# Python Tutorial: Effortlessly Flatten List

# How to Flatten a List of Lists in Python

Sometimes, when you’re working with data, you may have the data as a list of nested lists. A common operation is to **flatten** this data into a one-dimensional list in Python. Flattening a list involves converting a multidimensional list, such as a matrix, into a one-dimensional list.

To better illustrate what it means to flatten a list, say that you have the following matrix of numeric values:

Python

The `matrix`

variable holds a Python list that contains four nested lists. Each nested list represents a row in the matrix. The rows store four items or numbers each. Now say that you want to turn this matrix into the following list:

Python

How do you manage to flatten your matrix and get a one-dimensional list like the one above? In this tutorial, you’ll learn how to do that in Python.

## How to Flatten a List of Lists With a `for`

Loop

How can you flatten a list of lists in Python? In general, to flatten a list of lists, you can run the following steps either explicitly or implicitly:

**Create**a new empty list to store the**flattened data**.**Iterate**over each**nested list**or sublist in the original list.**Add**every**item**from the current sublist to the list of flattened data.**Return**the resulting list with the**flattened data**.

You can follow several paths and use multiple tools to run these steps in Python. Arguably, the most natural and readable way to do this is to use a `for`

loop, which allows you to explicitly iterate over the sublists.

Then you need a way to add items to the new flattened list. For that, you have a couple of valid options. First, you’ll turn to the `.extend()`

method from the `list`

class itself, and then you’ll give the augmented concatenation operator (`+=`

) a go.

To continue with the `matrix`

example, here’s how you would translate these steps into Python code using a `for`

loop and the `.extend()`

method:

Python

Inside `flatten_extend()`

, you first create a new empty list called `flat_list`

. You’ll use this list to store the flattened data when you extract it from `matrix`

. Then you start a loop to iterate over the inner, or nested, lists from `matrix`

. In this example, you use the name `row`

to represent the current nested list.

In every iteration, you use `.extend()`

to add the content of the current sublist to `flat_list`

. This method takes an iterable as an argument and appends its items to the end of the target list.

Now go ahead and run the following code to check that your function does the job:

Python

Output

As you can see, `flatten_extend()`

successfully flattens the matrix into a one-dimensional list.

## Using a Comprehension to Flatten a List of Lists

Another concise and readable way to flatten a list of lists is by using a list comprehension. With a list comprehension, you can achieve the same result as the previous example in a single line of code.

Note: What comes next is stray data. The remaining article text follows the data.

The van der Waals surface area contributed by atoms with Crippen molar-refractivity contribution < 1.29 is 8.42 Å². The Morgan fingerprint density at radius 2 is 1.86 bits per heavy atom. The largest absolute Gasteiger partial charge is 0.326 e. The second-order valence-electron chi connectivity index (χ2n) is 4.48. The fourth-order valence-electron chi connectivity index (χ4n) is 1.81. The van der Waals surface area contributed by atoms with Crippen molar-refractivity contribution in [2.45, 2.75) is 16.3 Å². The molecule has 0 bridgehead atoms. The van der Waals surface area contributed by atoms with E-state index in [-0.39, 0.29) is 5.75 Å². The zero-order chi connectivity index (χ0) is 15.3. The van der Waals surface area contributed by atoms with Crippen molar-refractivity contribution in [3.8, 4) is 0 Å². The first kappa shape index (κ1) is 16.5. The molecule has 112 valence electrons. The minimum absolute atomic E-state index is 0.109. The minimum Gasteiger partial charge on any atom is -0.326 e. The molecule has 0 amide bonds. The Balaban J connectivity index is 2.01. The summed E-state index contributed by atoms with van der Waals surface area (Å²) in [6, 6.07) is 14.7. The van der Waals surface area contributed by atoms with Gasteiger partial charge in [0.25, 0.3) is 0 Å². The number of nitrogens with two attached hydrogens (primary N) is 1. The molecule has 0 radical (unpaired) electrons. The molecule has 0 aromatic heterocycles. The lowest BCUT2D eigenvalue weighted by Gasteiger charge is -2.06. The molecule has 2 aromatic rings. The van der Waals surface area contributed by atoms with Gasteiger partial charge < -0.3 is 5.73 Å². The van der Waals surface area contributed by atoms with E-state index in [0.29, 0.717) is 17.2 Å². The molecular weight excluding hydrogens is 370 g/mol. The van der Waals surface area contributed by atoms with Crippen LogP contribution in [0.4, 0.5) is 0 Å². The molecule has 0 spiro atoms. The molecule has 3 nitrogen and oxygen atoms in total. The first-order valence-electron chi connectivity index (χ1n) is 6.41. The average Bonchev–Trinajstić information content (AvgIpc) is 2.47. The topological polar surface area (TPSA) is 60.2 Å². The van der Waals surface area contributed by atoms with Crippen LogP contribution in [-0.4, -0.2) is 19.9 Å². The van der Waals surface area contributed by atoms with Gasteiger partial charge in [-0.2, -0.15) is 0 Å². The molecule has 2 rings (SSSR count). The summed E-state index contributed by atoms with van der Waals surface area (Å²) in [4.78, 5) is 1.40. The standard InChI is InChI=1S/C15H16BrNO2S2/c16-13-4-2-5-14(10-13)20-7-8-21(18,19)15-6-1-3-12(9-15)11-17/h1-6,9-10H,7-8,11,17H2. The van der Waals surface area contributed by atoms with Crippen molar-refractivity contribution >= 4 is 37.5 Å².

Here’s how you can flatten a list using a list comprehension:

Python

The above code is equivalent to the previous code using a `for`

loop and `.extend()`

. It creates a new list by iterating over each item in each sublist (`item for row in matrix`

) and adding it to the new list. The resulting list is automatically returned from the function.

You can test this method by running the following code:

Python

Output

The output should match the previous output, indicating that the list comprehension successfully flattened the matrix.

## Flattening a List Using Standard-Library and Built-in Tools

Python’s standard library and built-in functions provide additional tools that you can use to flatten a list of lists. In this section, you’ll explore three different methods: chaining iterables with `itertools.chain()`

, concatenating lists with `functools.reduce()`

, and using `sum()`

to concatenate lists.

### Chaining Iterables With `itertools.chain()`

The `itertools`

module in Python’s standard library provides various functions for creating and manipulating iterators and iterables. One of these functions, `chain()`

, can be used to chain together multiple iterables into a single iterator.

To flatten a list of lists using `itertools.chain()`

, you need to pass each sublist as a separate argument to the function. Here’s an example that shows how to use `chain()`

to flatten a list of lists:

Python

In the code above, the `*matrix`

syntax is used to unpack the `matrix`

list and pass each sublist as a separate argument to `itertools.chain()`

. The resulting iterator is then converted back into a list using the `list()`

function.

You can test this method by running the following code:

Python

Output